I didn’t really know what the hell I was doing, of course, as a first-year teacher but I did my best with the canon and threw in some of the other stuff that I thought was more modern into my curriculum. The more I teach canon texts, the more I realize that it is problematic, especially as the demographics of my school change. My students struggle to see themselves in the canon, which is mostly dead white guys. Some of my colleagues, whom I deeply respect, have dramatically different viewpoints on texts. 

I definitely lost it last fall when we were planning a brand new unit the district wanted us to teach. I lost it because my colleagues wanted to teach a text by a dead white guy in the middle of a social justice unit. They were all familiar with it. Given some personal circumstances at that point, I wasn’t in a position to take on a new text while also teaching a new unit. I had a meltdown. This is how important it is to me to push the boundaries of what texts we teach, especially because I believe deeply that the skills we teach kids are far more critical than the texts we use to teach them with.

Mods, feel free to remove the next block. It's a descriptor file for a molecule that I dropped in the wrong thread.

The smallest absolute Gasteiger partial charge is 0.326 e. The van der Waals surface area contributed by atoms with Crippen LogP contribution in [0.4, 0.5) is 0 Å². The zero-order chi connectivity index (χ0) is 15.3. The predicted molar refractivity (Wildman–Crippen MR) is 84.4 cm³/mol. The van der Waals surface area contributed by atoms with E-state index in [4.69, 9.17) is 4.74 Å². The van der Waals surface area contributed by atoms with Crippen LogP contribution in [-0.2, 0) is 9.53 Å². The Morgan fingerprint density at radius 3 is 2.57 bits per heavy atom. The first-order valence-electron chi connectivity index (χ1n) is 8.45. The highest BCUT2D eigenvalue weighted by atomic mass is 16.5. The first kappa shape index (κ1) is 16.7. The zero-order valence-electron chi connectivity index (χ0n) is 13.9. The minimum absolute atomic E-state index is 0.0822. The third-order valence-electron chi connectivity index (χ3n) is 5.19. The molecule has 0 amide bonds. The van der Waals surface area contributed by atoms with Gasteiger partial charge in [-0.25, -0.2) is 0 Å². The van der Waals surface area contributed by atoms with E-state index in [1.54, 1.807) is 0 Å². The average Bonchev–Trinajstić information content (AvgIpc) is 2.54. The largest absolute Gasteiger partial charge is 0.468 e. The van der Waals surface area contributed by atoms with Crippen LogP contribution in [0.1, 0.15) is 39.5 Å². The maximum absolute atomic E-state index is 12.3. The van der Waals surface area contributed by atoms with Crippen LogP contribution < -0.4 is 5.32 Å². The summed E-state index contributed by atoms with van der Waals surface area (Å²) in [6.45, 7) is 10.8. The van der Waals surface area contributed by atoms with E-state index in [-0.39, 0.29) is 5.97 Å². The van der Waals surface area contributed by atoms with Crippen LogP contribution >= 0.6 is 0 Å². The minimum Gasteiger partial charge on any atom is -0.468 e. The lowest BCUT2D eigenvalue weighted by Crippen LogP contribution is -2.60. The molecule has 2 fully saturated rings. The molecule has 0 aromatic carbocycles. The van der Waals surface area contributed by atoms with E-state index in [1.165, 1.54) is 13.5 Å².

For my students’ sakes, I stuck to my principles: I refused to teach the text. I used a bunch of other modern texts to drive academic discussion, which was the focal skill for the unit, and it went OK. Later on, my colleagues admitted attempting to teach even a short novel in that unit wasn’t ideal. The unit needs work. The way I taught it needs work. But, I stand by my refusal to add the novel, particularly a novel by a dead white guy.

Later on in the year, I taught Catcher in the Rye with my other prep. Looking at the kids as we started reading together, I knew this wasn’t going to work. So, I supplemented and cut a lot of stuff I did the year before when I was collaborating with colleagues who had the whole unit planned out while I was teaching senior English for the first time. I had zero issues with dumping a Socratic seminar on the symbolism of Holden’s hunting hat.